Chris Martenson: Welcome to this Peak Prosperity podcast. I am your host Chris Martenson and today we are going to delve into one of the most important topics of life no matter what sort of future arrives—being in shape. Now, note that I did not say "getting in shape," as if that were the goal, but being in shape. Now whether your goal is to be more resilient or more healthy or, like me, both, being in shape is essential. However, if we were ranking the most confusing topics of our times, nutrition would be right near the top of my personal list. There is bad science. There is paid industry propaganda. There is good old-fashioned entrenched belief systems. All conspiring to keep nutritional information in a near perpetual state of murkiness.
Now, as we now know, and probably should have always known, you are what you eat. Nutrition is undoubtedly the single most important input to your immediate and long-term state of health. Now the good news is that the clouds are parting and good science and solid research are now available. And we are lucky today to have back on the show one of the leaders in bringing this information to us. Today we are talking with Mark Sisson, a prolific and energetic author, speaker, and businessman dedicated to changing how you eat, look, exercise, and feel.
Now if you have heard of the Paleo Diet and the Primal Blueprint, you are familiar with his work already. His primary website is Marksdailyapple.com, a website with an enormous wealth of information on health, fitness, nutrition, success stories—which I personally love—and a host of other resources. Now we have linked to it at the bottom of the podcast along with first podcast for people interested in hearing Mark’s background and the basics of the Primal eating regime. Mark, it is a real pleasure to have you back on the show.
Mark Sisson: It is a pleasure to be back, Chris. Thanks for having me.
Chris Martenson: Well, since we are what we eat, our nutritional guidelines that form the Food Pyramid we see everywhere, and which inform the sorts of foods we feed to our kids every day in school lunches, for example—that should be as credible, defensible, and data-driven as the engineering that goes into the car I drive. Is it?
Mark Sisson: You would think so, right?
Chris Martenson: Yeah, I would. Is it?
Mark Sisson: No. And therein lies probably one of the biggest problems we face, you know, as a society is this reliance on a set of data that is 50 years old and was never really accurate to begin with. And yet we have seemed to come down this path with, despite our individual best interest to want to try and do the right thing—"tell me what I need to do to be fit and lean and strong"—we have been given horrendous advice, in my opinion. So one of the things that I have set about as my mission is to educate people and to provide information on what would be more appropriate choices if people said, “I want to be healthy and resilient.”
Chris Martenson: And so if we start on that with the Food Pyramid, just grossly speaking, what is wrong with it?
Mark Sisson: Well, a lot of things are wrong with it. First of all, it was created by some individuals within government policy making committees that had no idea what they were doing, led astray by special interest groups—go figure—and backed by science that was then reinvested in discovering once again the wrong outcomes. It was a horrendous mishmash of sketchy politics, shady special interest, and shoddy science. And the bottom line is: 6 to 11 servings of grains a day form the basis of our Food Pyramid and within the Paleo and the Primal movement we look at that as just an outrageous basis for anyone’s diet. It is just a cheap source of calories that converts to glucose pretty quickly in your bloodstream. And that is the best you can say about it. It is fraught with industrial seed oils because we were told a long time ago to avoid saturated fats even though saturated fats are not the proximate cause of heart disease or any of the issues that they seem to have been linked with. And yet, we have been told then to avoid these saturated fats and to consume vegetable oils—corn oil, safflower oil, sunflower oil, canola. And it turns out these are the exact oils that have been helping to increase heart disease and even cancer.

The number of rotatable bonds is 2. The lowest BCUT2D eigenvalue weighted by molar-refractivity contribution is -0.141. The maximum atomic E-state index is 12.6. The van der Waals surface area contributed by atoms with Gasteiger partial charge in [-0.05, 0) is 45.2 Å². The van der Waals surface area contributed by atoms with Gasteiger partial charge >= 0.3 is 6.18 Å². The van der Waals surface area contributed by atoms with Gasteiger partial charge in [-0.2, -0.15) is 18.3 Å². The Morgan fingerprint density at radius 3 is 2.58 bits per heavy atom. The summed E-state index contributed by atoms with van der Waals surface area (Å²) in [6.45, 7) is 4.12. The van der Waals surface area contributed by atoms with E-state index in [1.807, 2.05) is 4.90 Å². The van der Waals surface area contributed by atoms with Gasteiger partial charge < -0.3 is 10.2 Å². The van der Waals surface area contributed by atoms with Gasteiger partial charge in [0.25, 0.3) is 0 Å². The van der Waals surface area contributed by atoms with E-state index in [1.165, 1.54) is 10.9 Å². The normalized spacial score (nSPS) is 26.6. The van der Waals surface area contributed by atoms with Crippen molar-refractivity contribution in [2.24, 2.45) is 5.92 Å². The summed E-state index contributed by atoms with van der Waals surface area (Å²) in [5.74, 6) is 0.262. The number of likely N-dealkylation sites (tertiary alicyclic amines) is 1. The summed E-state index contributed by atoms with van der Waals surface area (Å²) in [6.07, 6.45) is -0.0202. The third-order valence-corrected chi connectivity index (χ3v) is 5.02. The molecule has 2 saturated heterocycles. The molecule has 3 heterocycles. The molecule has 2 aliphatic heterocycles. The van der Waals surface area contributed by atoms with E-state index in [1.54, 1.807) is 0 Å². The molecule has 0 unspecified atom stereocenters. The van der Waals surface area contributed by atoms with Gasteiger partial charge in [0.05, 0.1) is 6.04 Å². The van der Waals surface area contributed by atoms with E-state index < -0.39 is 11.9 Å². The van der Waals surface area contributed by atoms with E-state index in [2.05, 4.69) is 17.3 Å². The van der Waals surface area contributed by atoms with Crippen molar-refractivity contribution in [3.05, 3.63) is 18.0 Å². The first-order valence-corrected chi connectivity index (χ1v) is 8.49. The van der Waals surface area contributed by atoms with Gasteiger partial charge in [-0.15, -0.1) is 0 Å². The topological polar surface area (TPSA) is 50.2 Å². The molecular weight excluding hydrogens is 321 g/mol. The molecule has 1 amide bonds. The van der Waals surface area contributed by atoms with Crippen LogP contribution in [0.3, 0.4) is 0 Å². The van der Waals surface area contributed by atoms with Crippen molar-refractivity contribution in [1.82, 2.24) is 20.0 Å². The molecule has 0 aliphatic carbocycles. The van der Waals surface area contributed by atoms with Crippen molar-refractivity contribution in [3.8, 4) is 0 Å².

And I can go on and on. I mean, there is an abundance of sugar. We now consume far more sugar than we had ever in any point in human history and that is causing us to gain weight and to become pre-diabetic or get metabolic syndrome or even Type 2 diabetes. And that is a direct reflection of a food manufacturing industry that once they got the directive from the US Department of Agriculture to reduce fat, all they could do was increase carbohydrate and to do so they increased sugar.
So virtually everything is wrong with the Food Pyramid, as many people in the ancestral health world would tell you. The best thing you could do would be to turn it upside down.
Chris Martenson: Well, you know, it is okay to get things wrong from time to time, but we have some epidemiology—we have got some data, I am sure, everybody has seen this and I am sure you have too—which is that horrifying map of obesity over time where you just see states turning from blue to red starting about from the fifties, coming up through the 2000’s. And it is clearly an obesity epidemic. And we clearly have to pin that on something. Would that not be our eating habits?